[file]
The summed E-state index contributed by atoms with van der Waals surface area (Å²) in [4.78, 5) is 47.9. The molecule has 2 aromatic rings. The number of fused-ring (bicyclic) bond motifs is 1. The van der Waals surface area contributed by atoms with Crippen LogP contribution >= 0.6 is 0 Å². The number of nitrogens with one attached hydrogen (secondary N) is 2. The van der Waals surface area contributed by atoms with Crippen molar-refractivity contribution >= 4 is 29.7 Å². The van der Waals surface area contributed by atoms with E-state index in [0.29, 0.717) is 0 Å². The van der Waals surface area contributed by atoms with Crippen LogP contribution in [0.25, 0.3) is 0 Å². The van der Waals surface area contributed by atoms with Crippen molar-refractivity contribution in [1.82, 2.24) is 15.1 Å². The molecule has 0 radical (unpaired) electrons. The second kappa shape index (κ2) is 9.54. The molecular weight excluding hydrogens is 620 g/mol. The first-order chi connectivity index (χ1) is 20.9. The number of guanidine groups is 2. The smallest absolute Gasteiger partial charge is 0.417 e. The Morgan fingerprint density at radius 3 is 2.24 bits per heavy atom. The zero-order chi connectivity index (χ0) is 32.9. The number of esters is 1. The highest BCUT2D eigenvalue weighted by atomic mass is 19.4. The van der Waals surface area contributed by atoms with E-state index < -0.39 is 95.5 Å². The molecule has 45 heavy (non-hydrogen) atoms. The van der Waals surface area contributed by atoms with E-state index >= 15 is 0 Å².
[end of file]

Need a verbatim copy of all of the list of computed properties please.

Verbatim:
The summed E-state index contributed by atoms with van der Waals surface area (Å²) in [4.78, 5) is 47.9. The molecule has 2 aromatic rings. The number of fused-ring (bicyclic) bond motifs is 1. The van der Waals surface area contributed by atoms with Crippen LogP contribution >= 0.6 is 0 Å². The number of nitrogens with one attached hydrogen (secondary N) is 2. The van der Waals surface area contributed by atoms with Crippen molar-refractivity contribution >= 4 is 29.7 Å². The van der Waals surface area contributed by atoms with E-state index in [0.29, 0.717) is 0 Å². The van der Waals surface area contributed by atoms with Crippen LogP contribution in [0.25, 0.3) is 0 Å². The van der Waals surface area contributed by atoms with Crippen molar-refractivity contribution in [1.82, 2.24) is 15.1 Å². The molecule has 0 radical (unpaired) electrons. The second kappa shape index (κ2) is 9.54. The molecular weight excluding hydrogens is 620 g/mol. The first-order chi connectivity index (χ1) is 20.9. The number of guanidine groups is 2. The smallest absolute Gasteiger partial charge is 0.417 e. The Morgan fingerprint density at radius 3 is 2.24 bits per heavy atom. The zero-order chi connectivity index (χ0) is 32.9. The number of esters is 1. The highest BCUT2D eigenvalue weighted by atomic mass is 19.4. The van der Waals surface area contributed by atoms with E-state index < -0.39 is 95.5 Å². The molecule has 45 heavy (non-hydrogen) atoms. The van der Waals surface area contributed by atoms with E-state index >= 15 is 0 Å².